This factor is the reason for the high scores given to the top scoring disruptive technology – improved near-infrared (NIR) recycling, as this will be the cornerstone for better sorting and hence less contamination of polymer waste. While industrial polymer waste is often separated at collection this will less of an impact, but it could be truly revolutionary when dealing with large volumes for mixed consumer waste if it can be done at high speed.
There is an added impetus particularly to recycle more plastics. With a legislative imperative in Europe via the EU’s new Plastic Strategy. Until Q1 2018 large volumes of less recyclable plastics were exported from the EU, and North America to China. However new rules from the Chinese government to ban imports of 24 classes impure waste is creating a need to process this in the country in which it originates. As the value of recycled material improves it represents a key trend in the evolution of the circular economy, as even general waste becomes a genuine resource with a commercial value. This is being supported by the arrival of technologies enabling easy free market trading which ranked sixteenth of waste outside existing channels.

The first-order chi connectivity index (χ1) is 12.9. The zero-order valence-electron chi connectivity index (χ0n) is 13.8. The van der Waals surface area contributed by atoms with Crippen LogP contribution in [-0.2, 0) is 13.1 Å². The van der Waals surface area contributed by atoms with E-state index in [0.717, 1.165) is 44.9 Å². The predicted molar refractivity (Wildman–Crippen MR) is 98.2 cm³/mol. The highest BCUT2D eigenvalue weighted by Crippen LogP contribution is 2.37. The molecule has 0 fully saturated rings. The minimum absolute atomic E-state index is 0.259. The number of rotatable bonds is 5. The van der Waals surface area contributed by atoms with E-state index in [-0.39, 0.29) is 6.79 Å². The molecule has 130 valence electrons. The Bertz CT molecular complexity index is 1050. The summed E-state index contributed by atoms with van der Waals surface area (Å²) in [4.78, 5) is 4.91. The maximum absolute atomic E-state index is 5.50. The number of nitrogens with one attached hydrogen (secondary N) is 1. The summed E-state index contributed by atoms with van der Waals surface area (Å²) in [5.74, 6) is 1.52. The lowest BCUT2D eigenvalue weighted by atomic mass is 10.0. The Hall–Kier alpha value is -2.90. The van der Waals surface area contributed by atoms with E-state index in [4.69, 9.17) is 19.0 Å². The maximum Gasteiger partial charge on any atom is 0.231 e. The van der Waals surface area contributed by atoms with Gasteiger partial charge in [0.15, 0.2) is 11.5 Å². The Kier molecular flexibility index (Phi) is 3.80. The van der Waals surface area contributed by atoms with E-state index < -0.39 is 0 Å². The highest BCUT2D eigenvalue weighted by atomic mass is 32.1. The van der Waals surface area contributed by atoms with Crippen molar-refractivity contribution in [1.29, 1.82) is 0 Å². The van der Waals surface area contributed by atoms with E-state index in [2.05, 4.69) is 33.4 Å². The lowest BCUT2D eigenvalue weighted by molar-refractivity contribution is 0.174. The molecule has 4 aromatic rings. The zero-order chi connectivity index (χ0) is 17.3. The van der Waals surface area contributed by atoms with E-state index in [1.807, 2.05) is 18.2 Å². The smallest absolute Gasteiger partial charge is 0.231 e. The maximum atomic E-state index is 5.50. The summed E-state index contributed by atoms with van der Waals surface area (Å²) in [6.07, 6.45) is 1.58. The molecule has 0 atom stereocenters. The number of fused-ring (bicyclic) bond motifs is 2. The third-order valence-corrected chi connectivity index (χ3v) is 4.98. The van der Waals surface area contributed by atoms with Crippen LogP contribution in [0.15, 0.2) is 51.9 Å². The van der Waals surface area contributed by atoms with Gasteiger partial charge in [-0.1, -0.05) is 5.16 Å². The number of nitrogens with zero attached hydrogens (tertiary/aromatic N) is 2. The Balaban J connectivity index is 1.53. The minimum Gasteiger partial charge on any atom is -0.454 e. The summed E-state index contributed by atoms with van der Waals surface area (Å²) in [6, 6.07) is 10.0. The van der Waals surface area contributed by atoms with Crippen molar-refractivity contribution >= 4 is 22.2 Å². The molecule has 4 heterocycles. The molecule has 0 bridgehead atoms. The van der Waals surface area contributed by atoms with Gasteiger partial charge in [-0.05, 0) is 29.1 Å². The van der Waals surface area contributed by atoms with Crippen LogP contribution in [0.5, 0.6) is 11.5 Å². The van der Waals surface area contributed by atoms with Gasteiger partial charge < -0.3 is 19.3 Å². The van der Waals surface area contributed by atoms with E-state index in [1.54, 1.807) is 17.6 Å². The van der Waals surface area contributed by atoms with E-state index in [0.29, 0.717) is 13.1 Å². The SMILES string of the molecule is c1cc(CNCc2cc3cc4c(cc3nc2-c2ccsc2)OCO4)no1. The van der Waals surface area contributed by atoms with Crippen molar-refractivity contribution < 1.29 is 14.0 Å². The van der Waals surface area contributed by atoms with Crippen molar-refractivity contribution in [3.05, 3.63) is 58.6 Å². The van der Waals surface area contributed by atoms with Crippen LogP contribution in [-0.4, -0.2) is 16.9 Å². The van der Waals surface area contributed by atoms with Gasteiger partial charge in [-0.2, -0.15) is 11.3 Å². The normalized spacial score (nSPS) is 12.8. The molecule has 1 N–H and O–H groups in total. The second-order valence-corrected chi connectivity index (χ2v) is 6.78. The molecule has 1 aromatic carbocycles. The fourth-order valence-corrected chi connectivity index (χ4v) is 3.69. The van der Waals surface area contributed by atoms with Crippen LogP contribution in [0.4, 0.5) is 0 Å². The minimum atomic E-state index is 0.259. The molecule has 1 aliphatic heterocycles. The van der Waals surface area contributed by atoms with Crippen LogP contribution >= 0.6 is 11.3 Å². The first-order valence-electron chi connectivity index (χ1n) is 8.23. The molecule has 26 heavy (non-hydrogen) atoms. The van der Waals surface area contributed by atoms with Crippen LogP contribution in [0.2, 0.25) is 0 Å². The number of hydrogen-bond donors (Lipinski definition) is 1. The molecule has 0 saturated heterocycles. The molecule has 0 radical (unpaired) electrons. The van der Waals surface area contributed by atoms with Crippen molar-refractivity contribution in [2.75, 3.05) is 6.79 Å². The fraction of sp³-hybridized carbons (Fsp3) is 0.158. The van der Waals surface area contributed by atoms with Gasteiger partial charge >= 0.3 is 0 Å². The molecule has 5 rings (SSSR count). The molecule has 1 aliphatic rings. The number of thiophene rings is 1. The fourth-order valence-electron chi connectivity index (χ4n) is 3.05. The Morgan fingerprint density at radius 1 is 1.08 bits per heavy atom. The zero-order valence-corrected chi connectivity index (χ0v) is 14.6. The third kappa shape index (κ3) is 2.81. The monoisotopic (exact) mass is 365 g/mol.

Effective de-inking of cardboard and flexible plastic formats ranked third, aligning with the same commercial dynamics. For flexible polymers, which typically have much higher ink loadings than rigid plastic formats, this will allow recycled materials to be used in a wider range of applications. For paper formats the issue is removing inks containing potential contaminants, such as mineral oil components. As there is concern over these migrating into food where recycled materials are used in primary packs it inhibits the value of recycled paperboard stock.
The same end goal – producing materials that can be reused in food and beverage packaging underlies the potential for end-of-life better cleaning technologies ranked ninth, as these segment combined represent a major use for commodity plastics generally, and command a value of nearly $330 billion worldwide in 2017.
All 20 technologies identified by Smithers survey and their impact across the next decade are covered in its new report Ten-Year Forecast of Disruptive Technologies in Sustainable Packaging to 2028.